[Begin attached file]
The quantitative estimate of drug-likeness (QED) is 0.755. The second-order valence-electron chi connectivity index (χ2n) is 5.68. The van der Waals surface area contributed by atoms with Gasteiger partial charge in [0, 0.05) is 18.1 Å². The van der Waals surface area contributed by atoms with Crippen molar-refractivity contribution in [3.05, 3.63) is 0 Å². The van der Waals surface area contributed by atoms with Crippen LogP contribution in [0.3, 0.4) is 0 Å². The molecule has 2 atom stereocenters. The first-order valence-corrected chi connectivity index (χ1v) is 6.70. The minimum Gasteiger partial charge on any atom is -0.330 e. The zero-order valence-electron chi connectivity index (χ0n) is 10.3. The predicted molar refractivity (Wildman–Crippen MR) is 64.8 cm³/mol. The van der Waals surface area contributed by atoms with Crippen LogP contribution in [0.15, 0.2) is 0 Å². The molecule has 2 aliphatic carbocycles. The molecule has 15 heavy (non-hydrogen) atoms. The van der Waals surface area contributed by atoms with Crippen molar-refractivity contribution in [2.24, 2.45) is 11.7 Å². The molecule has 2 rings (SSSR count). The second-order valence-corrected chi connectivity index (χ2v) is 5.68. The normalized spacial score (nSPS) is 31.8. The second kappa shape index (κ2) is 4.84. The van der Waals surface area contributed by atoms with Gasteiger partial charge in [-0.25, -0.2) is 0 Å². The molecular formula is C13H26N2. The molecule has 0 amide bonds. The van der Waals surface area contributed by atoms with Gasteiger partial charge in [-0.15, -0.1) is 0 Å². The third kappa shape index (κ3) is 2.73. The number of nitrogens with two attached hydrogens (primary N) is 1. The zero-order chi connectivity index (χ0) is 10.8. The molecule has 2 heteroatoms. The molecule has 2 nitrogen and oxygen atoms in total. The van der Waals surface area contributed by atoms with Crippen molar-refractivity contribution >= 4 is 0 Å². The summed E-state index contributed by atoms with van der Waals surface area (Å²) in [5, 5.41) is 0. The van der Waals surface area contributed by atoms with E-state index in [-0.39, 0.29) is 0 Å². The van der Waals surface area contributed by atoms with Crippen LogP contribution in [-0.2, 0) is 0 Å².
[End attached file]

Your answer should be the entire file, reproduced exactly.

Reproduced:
The quantitative estimate of drug-likeness (QED) is 0.755. The second-order valence-electron chi connectivity index (χ2n) is 5.68. The van der Waals surface area contributed by atoms with Gasteiger partial charge in [0, 0.05) is 18.1 Å². The van der Waals surface area contributed by atoms with Crippen molar-refractivity contribution in [3.05, 3.63) is 0 Å². The van der Waals surface area contributed by atoms with Crippen LogP contribution in [0.3, 0.4) is 0 Å². The molecule has 2 atom stereocenters. The first-order valence-corrected chi connectivity index (χ1v) is 6.70. The minimum Gasteiger partial charge on any atom is -0.330 e. The zero-order valence-electron chi connectivity index (χ0n) is 10.3. The predicted molar refractivity (Wildman–Crippen MR) is 64.8 cm³/mol. The van der Waals surface area contributed by atoms with Crippen LogP contribution in [0.15, 0.2) is 0 Å². The molecule has 2 aliphatic carbocycles. The molecule has 15 heavy (non-hydrogen) atoms. The van der Waals surface area contributed by atoms with Crippen molar-refractivity contribution in [2.24, 2.45) is 11.7 Å². The molecule has 2 rings (SSSR count). The second-order valence-corrected chi connectivity index (χ2v) is 5.68. The normalized spacial score (nSPS) is 31.8. The second kappa shape index (κ2) is 4.84. The van der Waals surface area contributed by atoms with Gasteiger partial charge in [-0.25, -0.2) is 0 Å². The molecular formula is C13H26N2. The molecule has 0 amide bonds. The van der Waals surface area contributed by atoms with Gasteiger partial charge in [-0.15, -0.1) is 0 Å². The third kappa shape index (κ3) is 2.73. The number of nitrogens with two attached hydrogens (primary N) is 1. The zero-order chi connectivity index (χ0) is 10.8. The molecule has 2 heteroatoms. The molecule has 2 nitrogen and oxygen atoms in total. The van der Waals surface area contributed by atoms with Crippen molar-refractivity contribution >= 4 is 0 Å². The summed E-state index contributed by atoms with van der Waals surface area (Å²) in [5, 5.41) is 0. The van der Waals surface area contributed by atoms with E-state index in [-0.39, 0.29) is 0 Å². The van der Waals surface area contributed by atoms with Crippen LogP contribution in [-0.2, 0) is 0 Å².